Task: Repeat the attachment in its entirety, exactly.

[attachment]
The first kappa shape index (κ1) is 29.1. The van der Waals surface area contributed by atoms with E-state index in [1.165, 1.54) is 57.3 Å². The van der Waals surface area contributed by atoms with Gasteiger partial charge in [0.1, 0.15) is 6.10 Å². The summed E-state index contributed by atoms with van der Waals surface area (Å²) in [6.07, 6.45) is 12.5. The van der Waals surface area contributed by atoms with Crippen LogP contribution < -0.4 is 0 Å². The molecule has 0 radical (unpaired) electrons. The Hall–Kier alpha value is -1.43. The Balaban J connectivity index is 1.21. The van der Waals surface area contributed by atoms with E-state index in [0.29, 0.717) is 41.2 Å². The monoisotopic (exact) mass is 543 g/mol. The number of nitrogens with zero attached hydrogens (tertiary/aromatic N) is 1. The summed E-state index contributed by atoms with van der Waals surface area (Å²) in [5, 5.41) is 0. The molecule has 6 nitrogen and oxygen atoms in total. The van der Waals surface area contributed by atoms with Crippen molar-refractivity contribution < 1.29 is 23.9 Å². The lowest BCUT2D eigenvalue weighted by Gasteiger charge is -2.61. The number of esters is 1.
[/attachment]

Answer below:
The first kappa shape index (κ1) is 29.1. The van der Waals surface area contributed by atoms with E-state index in [1.165, 1.54) is 57.3 Å². The van der Waals surface area contributed by atoms with Gasteiger partial charge in [0.1, 0.15) is 6.10 Å². The summed E-state index contributed by atoms with van der Waals surface area (Å²) in [6.07, 6.45) is 12.5. The van der Waals surface area contributed by atoms with Crippen LogP contribution < -0.4 is 0 Å². The molecule has 0 radical (unpaired) electrons. The Hall–Kier alpha value is -1.43. The Balaban J connectivity index is 1.21. The van der Waals surface area contributed by atoms with E-state index in [0.29, 0.717) is 41.2 Å². The monoisotopic (exact) mass is 543 g/mol. The number of nitrogens with zero attached hydrogens (tertiary/aromatic N) is 1. The summed E-state index contributed by atoms with van der Waals surface area (Å²) in [5, 5.41) is 0. The molecule has 6 nitrogen and oxygen atoms in total. The van der Waals surface area contributed by atoms with Crippen molar-refractivity contribution < 1.29 is 23.9 Å². The lowest BCUT2D eigenvalue weighted by Gasteiger charge is -2.61. The number of esters is 1.